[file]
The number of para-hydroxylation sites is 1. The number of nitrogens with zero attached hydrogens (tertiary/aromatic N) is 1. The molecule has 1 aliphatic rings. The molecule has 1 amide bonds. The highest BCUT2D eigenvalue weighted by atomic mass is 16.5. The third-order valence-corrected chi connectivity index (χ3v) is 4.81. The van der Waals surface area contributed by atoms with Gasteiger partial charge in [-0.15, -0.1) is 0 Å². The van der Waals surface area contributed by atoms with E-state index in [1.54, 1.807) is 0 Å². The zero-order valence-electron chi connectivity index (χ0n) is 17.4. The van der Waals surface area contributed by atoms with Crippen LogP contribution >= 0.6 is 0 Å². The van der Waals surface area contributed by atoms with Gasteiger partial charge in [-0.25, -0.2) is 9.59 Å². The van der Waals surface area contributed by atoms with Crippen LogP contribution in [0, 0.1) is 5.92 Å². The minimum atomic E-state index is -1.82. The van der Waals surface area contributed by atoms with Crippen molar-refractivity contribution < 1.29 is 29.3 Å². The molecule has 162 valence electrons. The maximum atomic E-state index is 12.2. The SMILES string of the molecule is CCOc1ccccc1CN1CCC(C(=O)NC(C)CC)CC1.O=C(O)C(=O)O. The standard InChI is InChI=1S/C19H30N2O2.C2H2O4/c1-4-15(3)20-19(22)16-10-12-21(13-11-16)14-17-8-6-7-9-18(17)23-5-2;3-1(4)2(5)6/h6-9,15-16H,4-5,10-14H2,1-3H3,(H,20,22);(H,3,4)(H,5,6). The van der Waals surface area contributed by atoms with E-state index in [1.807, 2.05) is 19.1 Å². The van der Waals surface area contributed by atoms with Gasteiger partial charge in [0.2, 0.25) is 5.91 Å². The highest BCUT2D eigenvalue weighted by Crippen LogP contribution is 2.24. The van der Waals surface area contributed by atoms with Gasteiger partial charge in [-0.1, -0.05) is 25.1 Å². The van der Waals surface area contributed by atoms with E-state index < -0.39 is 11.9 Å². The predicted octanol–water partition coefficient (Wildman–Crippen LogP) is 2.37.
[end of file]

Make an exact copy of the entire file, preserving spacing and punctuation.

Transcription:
The number of para-hydroxylation sites is 1. The number of nitrogens with zero attached hydrogens (tertiary/aromatic N) is 1. The molecule has 1 aliphatic rings. The molecule has 1 amide bonds. The highest BCUT2D eigenvalue weighted by atomic mass is 16.5. The third-order valence-corrected chi connectivity index (χ3v) is 4.81. The van der Waals surface area contributed by atoms with Gasteiger partial charge in [-0.15, -0.1) is 0 Å². The van der Waals surface area contributed by atoms with E-state index in [1.54, 1.807) is 0 Å². The zero-order valence-electron chi connectivity index (χ0n) is 17.4. The van der Waals surface area contributed by atoms with Crippen LogP contribution >= 0.6 is 0 Å². The van der Waals surface area contributed by atoms with Gasteiger partial charge in [-0.25, -0.2) is 9.59 Å². The van der Waals surface area contributed by atoms with Crippen LogP contribution in [0, 0.1) is 5.92 Å². The minimum atomic E-state index is -1.82. The van der Waals surface area contributed by atoms with Crippen molar-refractivity contribution < 1.29 is 29.3 Å². The molecule has 162 valence electrons. The maximum atomic E-state index is 12.2. The SMILES string of the molecule is CCOc1ccccc1CN1CCC(C(=O)NC(C)CC)CC1.O=C(O)C(=O)O. The standard InChI is InChI=1S/C19H30N2O2.C2H2O4/c1-4-15(3)20-19(22)16-10-12-21(13-11-16)14-17-8-6-7-9-18(17)23-5-2;3-1(4)2(5)6/h6-9,15-16H,4-5,10-14H2,1-3H3,(H,20,22);(H,3,4)(H,5,6). The van der Waals surface area contributed by atoms with E-state index in [1.807, 2.05) is 19.1 Å². The van der Waals surface area contributed by atoms with Gasteiger partial charge in [0.2, 0.25) is 5.91 Å². The highest BCUT2D eigenvalue weighted by Crippen LogP contribution is 2.24. The van der Waals surface area contributed by atoms with Gasteiger partial charge in [-0.1, -0.05) is 25.1 Å². The van der Waals surface area contributed by atoms with E-state index < -0.39 is 11.9 Å². The predicted octanol–water partition coefficient (Wildman–Crippen LogP) is 2.37.